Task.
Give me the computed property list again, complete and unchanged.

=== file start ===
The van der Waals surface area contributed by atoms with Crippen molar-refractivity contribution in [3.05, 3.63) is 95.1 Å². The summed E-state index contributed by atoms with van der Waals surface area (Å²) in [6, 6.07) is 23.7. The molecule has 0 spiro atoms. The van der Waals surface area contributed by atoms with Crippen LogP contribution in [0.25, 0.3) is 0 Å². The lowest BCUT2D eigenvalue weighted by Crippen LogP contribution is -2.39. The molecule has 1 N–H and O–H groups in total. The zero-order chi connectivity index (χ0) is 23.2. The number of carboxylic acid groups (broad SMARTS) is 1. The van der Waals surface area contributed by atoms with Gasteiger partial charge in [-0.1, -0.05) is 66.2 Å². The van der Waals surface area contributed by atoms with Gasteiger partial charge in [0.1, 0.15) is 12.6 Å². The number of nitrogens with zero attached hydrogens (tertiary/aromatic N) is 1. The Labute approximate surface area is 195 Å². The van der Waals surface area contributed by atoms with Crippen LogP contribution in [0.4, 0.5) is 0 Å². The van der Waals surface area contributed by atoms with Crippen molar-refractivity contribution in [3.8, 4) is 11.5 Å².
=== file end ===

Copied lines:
The van der Waals surface area contributed by atoms with Crippen molar-refractivity contribution in [3.05, 3.63) is 95.1 Å². The summed E-state index contributed by atoms with van der Waals surface area (Å²) in [6, 6.07) is 23.7. The molecule has 0 spiro atoms. The van der Waals surface area contributed by atoms with Crippen LogP contribution in [0.25, 0.3) is 0 Å². The lowest BCUT2D eigenvalue weighted by Crippen LogP contribution is -2.39. The molecule has 1 N–H and O–H groups in total. The zero-order chi connectivity index (χ0) is 23.2. The number of carboxylic acid groups (broad SMARTS) is 1. The van der Waals surface area contributed by atoms with Gasteiger partial charge in [-0.1, -0.05) is 66.2 Å². The van der Waals surface area contributed by atoms with Gasteiger partial charge in [0.1, 0.15) is 12.6 Å². The number of nitrogens with zero attached hydrogens (tertiary/aromatic N) is 1. The Labute approximate surface area is 195 Å². The van der Waals surface area contributed by atoms with Crippen LogP contribution in [0.4, 0.5) is 0 Å². The van der Waals surface area contributed by atoms with Crippen molar-refractivity contribution in [3.8, 4) is 11.5 Å².